Linked by Thom Holwerda on Thu 19th Jan 2012 17:41 UTC
Apple Apple's education event just ended, and just as Ars Technica said, Apple announced better support for textbooks, as well as a textbook authoring tool. The textbook authoring tool is heavily inspired by Keynote and Pages, and hence, I already know it's going to be top-notch and very pleasant to use. In addition, the company also repositioned iTunes U as a Blackboard competitor. As great as all these new tools are, several large red flags went up in my mind: I remember what it was like being the only student who didn't use Windows. Update: "Any e-textbook author that wants access to the iPad-toting masses must make his or her work an exclusive to iBooks 2."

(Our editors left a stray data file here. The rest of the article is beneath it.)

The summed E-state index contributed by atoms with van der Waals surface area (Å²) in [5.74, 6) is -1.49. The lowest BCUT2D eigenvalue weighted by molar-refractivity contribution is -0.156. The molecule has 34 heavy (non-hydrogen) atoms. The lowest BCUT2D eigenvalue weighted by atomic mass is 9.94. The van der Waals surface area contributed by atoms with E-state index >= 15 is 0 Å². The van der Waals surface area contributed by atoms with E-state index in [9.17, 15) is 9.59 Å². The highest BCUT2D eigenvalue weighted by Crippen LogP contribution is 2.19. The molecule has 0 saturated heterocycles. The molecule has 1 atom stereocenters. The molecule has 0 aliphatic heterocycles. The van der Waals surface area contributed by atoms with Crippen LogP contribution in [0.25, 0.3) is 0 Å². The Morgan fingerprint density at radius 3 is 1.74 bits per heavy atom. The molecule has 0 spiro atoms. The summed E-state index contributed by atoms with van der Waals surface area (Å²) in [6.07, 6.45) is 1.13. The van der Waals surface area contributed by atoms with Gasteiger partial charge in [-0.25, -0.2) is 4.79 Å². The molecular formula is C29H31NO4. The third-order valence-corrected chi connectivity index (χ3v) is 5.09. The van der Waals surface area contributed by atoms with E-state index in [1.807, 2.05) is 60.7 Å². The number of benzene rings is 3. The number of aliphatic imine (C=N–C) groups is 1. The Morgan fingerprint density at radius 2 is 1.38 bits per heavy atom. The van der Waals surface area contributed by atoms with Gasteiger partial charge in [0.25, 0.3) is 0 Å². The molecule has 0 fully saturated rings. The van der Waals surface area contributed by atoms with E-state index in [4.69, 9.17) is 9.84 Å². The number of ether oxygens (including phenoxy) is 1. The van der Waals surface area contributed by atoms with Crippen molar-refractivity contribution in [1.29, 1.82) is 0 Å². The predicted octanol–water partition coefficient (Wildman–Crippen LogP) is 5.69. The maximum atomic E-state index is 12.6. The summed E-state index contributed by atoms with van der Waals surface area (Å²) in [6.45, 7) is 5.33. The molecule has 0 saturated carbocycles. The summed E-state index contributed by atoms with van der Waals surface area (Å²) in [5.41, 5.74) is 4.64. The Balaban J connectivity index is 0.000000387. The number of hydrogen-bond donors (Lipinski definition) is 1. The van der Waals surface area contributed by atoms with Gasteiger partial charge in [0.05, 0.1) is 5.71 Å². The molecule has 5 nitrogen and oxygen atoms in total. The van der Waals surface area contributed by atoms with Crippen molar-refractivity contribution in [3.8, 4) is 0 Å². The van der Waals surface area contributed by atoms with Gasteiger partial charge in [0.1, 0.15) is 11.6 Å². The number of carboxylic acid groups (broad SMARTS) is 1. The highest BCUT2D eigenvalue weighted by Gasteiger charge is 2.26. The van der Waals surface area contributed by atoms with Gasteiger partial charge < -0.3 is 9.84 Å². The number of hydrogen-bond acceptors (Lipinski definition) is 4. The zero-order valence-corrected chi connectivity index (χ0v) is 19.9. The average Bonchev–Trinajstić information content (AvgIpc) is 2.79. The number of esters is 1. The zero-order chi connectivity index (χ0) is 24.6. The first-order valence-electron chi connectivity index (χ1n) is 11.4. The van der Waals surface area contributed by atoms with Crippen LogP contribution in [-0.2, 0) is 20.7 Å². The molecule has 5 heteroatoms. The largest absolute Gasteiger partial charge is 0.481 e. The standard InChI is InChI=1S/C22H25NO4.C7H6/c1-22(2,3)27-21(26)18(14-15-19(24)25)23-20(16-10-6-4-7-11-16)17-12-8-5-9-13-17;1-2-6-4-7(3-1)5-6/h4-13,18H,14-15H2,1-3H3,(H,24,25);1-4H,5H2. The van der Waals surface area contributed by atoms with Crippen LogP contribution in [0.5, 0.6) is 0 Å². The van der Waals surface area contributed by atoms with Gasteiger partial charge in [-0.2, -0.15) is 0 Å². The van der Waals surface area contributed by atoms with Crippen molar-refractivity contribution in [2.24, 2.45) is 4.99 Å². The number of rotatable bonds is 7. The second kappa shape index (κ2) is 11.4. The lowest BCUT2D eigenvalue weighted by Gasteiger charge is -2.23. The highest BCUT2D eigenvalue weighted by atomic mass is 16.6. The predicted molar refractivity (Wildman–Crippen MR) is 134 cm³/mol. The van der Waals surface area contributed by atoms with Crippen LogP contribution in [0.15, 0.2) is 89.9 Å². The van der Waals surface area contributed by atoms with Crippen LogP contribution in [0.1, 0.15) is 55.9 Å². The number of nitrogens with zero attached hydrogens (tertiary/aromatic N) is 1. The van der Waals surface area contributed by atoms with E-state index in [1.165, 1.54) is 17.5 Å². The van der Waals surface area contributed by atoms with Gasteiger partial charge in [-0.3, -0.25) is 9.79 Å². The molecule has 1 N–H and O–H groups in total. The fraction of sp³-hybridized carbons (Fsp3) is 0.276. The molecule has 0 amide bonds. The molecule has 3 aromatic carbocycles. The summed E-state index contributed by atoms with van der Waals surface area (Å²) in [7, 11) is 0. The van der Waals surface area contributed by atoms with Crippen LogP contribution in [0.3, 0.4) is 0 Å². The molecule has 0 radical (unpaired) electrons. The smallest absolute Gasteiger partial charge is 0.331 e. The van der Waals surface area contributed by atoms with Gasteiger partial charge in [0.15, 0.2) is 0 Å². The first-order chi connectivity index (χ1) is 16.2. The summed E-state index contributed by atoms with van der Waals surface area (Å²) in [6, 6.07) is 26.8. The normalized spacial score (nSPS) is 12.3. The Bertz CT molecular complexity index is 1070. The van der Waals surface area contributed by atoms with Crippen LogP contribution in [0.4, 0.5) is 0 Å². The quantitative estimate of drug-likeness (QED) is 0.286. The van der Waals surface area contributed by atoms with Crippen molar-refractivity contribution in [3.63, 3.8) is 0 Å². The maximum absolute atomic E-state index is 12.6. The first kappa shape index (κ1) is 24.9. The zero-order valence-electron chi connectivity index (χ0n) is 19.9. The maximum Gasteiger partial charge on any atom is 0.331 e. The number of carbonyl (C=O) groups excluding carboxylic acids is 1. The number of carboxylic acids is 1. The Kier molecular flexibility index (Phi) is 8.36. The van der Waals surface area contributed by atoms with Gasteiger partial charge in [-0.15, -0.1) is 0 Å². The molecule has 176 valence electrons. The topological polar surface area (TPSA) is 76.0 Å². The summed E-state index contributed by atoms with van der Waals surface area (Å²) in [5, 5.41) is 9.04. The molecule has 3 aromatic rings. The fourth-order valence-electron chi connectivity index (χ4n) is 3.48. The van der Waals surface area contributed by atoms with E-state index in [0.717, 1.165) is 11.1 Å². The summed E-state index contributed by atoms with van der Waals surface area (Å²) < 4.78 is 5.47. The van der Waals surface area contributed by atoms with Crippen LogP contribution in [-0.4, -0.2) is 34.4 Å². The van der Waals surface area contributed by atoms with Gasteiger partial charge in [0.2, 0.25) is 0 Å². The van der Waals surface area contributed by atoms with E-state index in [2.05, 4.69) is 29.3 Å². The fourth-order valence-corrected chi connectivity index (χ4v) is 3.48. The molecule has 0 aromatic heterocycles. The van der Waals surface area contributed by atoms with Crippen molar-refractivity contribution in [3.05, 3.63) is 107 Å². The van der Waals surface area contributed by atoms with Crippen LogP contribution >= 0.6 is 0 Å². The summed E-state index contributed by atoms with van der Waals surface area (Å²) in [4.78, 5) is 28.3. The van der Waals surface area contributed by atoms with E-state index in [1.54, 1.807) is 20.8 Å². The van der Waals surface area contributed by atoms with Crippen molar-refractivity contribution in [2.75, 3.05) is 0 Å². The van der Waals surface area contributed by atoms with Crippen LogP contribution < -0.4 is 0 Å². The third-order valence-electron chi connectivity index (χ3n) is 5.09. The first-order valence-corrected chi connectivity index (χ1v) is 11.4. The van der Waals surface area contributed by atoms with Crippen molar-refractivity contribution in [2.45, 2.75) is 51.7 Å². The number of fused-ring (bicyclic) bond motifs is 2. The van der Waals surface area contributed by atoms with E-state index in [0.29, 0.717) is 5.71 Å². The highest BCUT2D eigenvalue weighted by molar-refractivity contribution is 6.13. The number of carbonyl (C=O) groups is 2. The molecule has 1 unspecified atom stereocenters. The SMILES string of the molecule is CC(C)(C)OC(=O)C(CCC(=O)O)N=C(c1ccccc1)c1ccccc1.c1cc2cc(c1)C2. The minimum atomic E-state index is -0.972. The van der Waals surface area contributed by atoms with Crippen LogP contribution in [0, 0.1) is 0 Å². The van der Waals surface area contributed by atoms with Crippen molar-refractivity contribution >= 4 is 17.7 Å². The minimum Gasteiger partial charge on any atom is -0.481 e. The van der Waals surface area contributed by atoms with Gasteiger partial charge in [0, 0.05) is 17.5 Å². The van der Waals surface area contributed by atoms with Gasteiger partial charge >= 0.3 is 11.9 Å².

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Nothing to fear from this
by RichterKuato on Thu 19th Jan 2012 20:00 UTC
RichterKuato
Member since:
2010-05-14

I doubt Apple would be able to successfully lock our (the U.S.) education system into using only their products.

First Apple's stuff is typically expensive and our education system is known for avoiding niceties like uptodate textbooks and functional teaching methods.
Second Amazon won't just sit back and allow Apple to be the only player in selling interactive text book.
Third, the idea of interactive education (edutainment?) has been around for ever and everything I see here still looks rather gimmicky and bound to just be used on the side.

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